But her faith continues to guide her. She reads the Bible and shares it with others. She also makes art, including sculptures and paintings, to help people heal.
“My art not only explores the pain and hurt of my former life but also the joy and triumph of my present one,” McDonald says.
Last year, McDonald was one of the first artists to join West Elm’s new ceramics residency in Brooklyn. Her art has also been featured in the New York Times and on the New York City cable news channel NY1. “It’s just beyond my wildest dreams,” she says.
For McDonald, living this long after her diagnosis has been a blessing. It also has allowed her to fulfill her purpose as an artist and minister. Long-term survivorship has given her the opportunity to watch her daughters, grandchildren and great-grandchildren grow up.
When Javier Morales was diagnosed with HIV in 2001, he was prepared to fight the virus. For years, he had been fighting for people living with HIV. In 1994, Morales helped found POZ with his partner, Sean Strub. He was also the associate publisher of POZ en Español.
“There were so many things going on at the time, like 9/11,” says Morales, age 59, of Milford, Pennsylvania. “But I was lucky. I had the best HIV doctor in the world, Joseph Sonnabend.”
The late Sonnabend was a pioneering AIDS physician. He started Morales on medication right away. Early treatment saved Morales from becoming ill. He has had an undetectable viral load since shortly after his diagnosis.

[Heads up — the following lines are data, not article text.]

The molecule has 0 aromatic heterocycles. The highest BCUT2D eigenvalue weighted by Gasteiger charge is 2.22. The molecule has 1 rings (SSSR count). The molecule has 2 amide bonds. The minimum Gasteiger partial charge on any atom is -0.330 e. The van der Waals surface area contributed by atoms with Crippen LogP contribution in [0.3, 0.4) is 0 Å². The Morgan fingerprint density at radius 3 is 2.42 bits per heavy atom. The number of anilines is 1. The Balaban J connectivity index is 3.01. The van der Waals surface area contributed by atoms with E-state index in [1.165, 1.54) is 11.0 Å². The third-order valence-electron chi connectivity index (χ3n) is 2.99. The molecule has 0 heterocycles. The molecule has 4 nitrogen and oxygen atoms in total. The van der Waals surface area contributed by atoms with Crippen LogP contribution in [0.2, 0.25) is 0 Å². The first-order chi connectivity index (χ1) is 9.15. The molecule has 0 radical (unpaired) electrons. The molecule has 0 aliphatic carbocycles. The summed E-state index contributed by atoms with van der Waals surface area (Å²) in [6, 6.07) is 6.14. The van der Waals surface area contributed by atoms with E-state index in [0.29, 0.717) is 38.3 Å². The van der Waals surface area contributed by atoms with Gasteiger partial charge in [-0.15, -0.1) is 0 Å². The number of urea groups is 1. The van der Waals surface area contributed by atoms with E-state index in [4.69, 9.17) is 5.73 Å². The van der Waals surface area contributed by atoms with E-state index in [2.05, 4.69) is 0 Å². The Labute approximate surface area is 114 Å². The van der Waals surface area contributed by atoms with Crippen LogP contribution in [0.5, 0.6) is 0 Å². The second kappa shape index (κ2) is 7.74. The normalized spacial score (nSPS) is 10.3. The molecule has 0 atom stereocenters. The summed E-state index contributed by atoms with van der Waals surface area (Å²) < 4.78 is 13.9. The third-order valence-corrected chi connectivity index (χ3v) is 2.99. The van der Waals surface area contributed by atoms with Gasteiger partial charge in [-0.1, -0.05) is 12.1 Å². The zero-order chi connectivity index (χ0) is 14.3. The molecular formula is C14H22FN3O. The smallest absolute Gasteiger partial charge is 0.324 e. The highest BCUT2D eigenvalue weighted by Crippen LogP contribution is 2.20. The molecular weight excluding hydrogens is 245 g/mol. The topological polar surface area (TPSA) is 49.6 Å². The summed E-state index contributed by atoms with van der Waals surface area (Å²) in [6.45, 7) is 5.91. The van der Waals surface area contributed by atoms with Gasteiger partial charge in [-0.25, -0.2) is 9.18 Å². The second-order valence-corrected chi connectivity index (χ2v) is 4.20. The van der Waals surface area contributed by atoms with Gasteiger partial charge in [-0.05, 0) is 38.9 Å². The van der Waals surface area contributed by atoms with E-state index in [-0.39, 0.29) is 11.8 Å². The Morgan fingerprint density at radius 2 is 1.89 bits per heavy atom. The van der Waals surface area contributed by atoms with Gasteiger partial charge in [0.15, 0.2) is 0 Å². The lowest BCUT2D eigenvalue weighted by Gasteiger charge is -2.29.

“I’ve never had any serious health problems,” he says. “I’m fortunate to have a partner and family and friends, but I also realized that not everyone is so fortunate.”
He never takes being alive for granted. Part of that means taking care of his health by staying fit, following a proper diet and taking his meds.
Even with support, Morales has experienced stigma. As a result, he spent years in the “HIV closet.” He’s no longer in that closet, but he’s never shared his story this openly.
“I’m a very private person,” Morales says. “I hope by doing this that more people will come out of the HIV closet. Then, more barriers to stigma will be broken down.”
Morales fights stigma through such organizations as the Sero Project and LatinX+. The Sero Project fights HIV criminalization and other social injustices. LatinX+ is a network of Latinos living with HIV and their allies in the United States and Puerto Rico, which is Morales’s native home.
When he’s not fighting for people living with HIV, Morales enjoys his life with Strub and their dog, Alfie.
Morales is also passionate about his nonprofit, Pike Opera. His love for opera dates back to his childhood in Puerto Rico. On August 27, his organization will host its annual opera event for the public in Milford.
“Anyone who says opera is dead should come to Milford the last weekend in August and experience the magic of opera,” Morales says.